Changes coming to OKC National Memorial Museum

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OKLAHOMA CITY - Changes are coming to the Oklahoma City National Memorial and  Museum.

Memorial officials announced Monday night they are halfway to their goal of raising $15 million.

About $10 million of that will be for their endownment and the other $5 million will go toward updates at the museum.

Monday night, they gave donors and members of the original task force a sneak preview of those changes.

Much of the changes revolve around a large part of the story that's been missing from the museum, the story of the prosecution of those responsible and how justice came about.

They are artifacts never before seen by the public.

Locked up as evidence for years, they've now been handed over to the memorial for all to see.

They include the shirt Timothy McVeigh wore that fateful day, the panel that he stood against for his mug shot in the Noble County jail and even the sign of the hotel he stayed at in Kansas.

"The Dreamland Hotel is now out of business and they gave us their sign and we have it in storage and it will become this entire space," Kari Watkins said, Executive Director of the Oklahoma City National Memorial and Museum.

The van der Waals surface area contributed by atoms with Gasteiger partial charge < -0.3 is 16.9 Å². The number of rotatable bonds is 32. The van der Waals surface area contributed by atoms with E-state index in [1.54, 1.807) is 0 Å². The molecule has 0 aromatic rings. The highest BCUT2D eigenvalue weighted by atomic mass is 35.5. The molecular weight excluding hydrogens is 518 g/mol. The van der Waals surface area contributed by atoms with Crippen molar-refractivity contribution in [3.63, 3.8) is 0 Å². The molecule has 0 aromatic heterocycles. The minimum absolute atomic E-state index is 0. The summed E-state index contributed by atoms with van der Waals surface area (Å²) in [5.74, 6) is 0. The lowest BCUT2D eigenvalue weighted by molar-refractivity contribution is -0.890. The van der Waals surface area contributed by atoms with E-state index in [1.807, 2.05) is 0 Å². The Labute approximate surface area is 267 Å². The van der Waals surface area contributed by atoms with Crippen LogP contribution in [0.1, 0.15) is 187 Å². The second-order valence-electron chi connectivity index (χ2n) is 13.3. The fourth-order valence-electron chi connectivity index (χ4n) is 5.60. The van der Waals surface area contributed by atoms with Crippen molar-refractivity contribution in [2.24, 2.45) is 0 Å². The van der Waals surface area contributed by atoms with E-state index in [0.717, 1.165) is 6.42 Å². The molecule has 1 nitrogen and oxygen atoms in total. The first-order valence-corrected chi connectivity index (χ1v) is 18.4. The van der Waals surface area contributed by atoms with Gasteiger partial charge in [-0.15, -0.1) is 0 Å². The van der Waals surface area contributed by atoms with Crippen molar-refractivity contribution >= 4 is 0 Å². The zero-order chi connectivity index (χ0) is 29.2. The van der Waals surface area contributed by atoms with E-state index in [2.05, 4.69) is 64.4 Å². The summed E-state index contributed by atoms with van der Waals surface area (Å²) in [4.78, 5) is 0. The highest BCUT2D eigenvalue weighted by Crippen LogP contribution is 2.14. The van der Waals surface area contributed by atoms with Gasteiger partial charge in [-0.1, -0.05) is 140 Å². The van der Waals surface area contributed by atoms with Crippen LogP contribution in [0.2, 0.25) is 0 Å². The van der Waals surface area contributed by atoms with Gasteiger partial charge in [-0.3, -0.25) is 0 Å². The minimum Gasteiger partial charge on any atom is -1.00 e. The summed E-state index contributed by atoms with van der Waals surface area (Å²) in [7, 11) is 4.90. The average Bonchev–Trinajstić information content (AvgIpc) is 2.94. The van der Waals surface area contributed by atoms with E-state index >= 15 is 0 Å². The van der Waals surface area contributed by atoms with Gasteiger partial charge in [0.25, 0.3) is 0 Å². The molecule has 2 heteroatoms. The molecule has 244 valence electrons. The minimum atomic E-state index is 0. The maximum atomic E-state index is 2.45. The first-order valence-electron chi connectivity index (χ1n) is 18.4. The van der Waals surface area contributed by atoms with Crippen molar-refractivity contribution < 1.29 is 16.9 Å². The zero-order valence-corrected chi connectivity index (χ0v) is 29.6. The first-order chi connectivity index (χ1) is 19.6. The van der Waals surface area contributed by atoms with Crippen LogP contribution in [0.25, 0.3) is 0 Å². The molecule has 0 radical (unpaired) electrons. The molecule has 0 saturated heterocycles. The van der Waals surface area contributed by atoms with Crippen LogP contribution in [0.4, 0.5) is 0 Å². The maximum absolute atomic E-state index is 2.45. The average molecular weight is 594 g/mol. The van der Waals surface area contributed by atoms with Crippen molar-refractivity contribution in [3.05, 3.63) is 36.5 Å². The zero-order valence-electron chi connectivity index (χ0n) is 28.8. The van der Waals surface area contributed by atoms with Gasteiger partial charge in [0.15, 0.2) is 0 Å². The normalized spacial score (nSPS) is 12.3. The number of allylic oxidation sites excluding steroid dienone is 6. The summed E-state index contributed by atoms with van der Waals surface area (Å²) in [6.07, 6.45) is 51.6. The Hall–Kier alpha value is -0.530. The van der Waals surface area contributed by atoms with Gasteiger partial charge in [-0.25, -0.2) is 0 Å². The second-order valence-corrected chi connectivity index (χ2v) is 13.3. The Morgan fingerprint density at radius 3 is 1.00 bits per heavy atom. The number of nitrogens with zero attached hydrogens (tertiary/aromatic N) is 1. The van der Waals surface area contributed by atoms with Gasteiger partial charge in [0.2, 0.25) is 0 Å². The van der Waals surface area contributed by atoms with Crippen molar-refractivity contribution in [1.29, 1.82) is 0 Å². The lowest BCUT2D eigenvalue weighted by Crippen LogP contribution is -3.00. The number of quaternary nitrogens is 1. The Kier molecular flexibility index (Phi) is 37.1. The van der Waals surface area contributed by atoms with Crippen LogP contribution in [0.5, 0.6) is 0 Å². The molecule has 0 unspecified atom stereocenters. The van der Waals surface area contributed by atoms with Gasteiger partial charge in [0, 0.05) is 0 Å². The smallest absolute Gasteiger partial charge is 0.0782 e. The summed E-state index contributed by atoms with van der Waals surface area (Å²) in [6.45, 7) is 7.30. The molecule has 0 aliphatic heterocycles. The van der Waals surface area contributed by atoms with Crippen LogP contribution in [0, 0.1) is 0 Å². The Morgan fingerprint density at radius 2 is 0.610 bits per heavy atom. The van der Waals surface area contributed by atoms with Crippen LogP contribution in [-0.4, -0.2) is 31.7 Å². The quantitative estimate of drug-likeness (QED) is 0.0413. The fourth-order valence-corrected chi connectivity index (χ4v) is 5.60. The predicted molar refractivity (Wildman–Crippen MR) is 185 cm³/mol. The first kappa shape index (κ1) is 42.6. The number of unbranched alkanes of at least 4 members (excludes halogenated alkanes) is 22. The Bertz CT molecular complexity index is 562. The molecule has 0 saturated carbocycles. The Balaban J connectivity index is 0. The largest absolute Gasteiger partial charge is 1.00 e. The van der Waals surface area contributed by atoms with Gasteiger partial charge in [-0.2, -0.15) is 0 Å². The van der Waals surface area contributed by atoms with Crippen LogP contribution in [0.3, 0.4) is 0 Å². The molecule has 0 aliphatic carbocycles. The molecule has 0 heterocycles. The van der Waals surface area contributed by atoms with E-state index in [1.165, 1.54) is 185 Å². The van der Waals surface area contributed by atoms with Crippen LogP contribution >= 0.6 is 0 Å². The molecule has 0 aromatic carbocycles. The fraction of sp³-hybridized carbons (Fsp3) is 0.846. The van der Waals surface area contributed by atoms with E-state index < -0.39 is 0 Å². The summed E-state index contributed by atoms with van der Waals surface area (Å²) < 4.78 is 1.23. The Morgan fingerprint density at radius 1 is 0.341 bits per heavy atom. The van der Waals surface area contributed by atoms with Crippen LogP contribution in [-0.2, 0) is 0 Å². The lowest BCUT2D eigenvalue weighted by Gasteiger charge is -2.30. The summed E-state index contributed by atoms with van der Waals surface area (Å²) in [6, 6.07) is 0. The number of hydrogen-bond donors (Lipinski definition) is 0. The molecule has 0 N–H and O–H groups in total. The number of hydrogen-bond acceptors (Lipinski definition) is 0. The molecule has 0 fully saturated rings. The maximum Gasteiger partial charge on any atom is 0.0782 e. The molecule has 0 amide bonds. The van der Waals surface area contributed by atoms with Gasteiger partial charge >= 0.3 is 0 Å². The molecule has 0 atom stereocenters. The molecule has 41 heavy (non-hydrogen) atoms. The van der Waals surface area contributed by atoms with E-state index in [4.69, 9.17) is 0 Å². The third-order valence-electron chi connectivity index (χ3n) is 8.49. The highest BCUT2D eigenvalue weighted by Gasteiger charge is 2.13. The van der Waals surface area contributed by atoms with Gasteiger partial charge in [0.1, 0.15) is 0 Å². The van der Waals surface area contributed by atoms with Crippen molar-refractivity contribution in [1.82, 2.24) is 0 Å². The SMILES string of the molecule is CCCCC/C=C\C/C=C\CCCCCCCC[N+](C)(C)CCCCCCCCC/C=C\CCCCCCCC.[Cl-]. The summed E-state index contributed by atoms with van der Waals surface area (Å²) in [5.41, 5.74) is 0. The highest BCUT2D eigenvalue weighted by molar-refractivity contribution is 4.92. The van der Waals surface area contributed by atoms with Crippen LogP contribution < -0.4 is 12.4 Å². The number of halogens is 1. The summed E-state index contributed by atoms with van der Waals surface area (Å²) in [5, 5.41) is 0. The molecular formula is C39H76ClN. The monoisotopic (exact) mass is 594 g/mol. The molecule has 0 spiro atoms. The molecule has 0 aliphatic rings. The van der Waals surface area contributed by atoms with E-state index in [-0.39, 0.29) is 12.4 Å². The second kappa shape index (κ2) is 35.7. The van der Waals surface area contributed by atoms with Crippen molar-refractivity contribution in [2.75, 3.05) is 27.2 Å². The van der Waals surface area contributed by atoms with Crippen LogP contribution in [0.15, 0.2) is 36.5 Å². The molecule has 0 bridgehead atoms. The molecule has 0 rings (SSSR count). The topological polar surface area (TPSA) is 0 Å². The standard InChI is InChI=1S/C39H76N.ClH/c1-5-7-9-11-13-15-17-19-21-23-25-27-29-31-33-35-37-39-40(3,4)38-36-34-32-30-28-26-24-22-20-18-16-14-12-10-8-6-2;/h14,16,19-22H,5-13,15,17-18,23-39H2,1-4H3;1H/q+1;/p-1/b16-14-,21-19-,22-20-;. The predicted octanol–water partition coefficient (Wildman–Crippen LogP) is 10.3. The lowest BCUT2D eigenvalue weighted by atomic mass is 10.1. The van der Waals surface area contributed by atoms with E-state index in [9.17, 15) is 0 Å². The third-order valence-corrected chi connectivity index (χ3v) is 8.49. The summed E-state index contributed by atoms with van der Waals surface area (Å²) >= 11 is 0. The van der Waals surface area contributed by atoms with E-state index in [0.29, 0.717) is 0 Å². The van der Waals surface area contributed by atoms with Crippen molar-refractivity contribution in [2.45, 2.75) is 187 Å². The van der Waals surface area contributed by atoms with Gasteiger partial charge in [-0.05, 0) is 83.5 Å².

McVeigh's getaway car, a 1977 Mercury Marquis is being restored and will sit inside the museum.

They also have the letters that once adorned the front of the Alfred P. Murrah federal building.

Florence Rogers, a bombing survivor, saw those letters for the first time Monday night.

"What I think is, "Oh my gosh, it's a miracle that I'm here today,'" Rogers said.

Rogers was president of the Federal Employees Credit Union at the time.

She was holding a meeting when the bomb exploded.

Everyone in that meeting died, except her.

She believes the new evidence being part of the memorial is a good thing.

"I remember initially nobody wanted to have that part as an involvement in the memorial but now it becomes more important," Rogers said.

The original museum designer, Patrick Gallagher, is back on board for the changes.

"People want to understand that story," he said. "It's not morbid curiosity, it's pure human nature. How did it happen? How could it happen here? Who were these people?"

"I'm excited that they're doing this and keeping the story alive," Rogers said.

Museum officials said they want to strike a balance between learning how this happened while still keeping much of the focus on those most affected by the tragedy.

Memorial officials said moving forward, they also have the challenge of reaching an entire audience that wasn't alive when the bombing happened.

They'll be adding a lot more interactive exhibits and more technology both inside and out.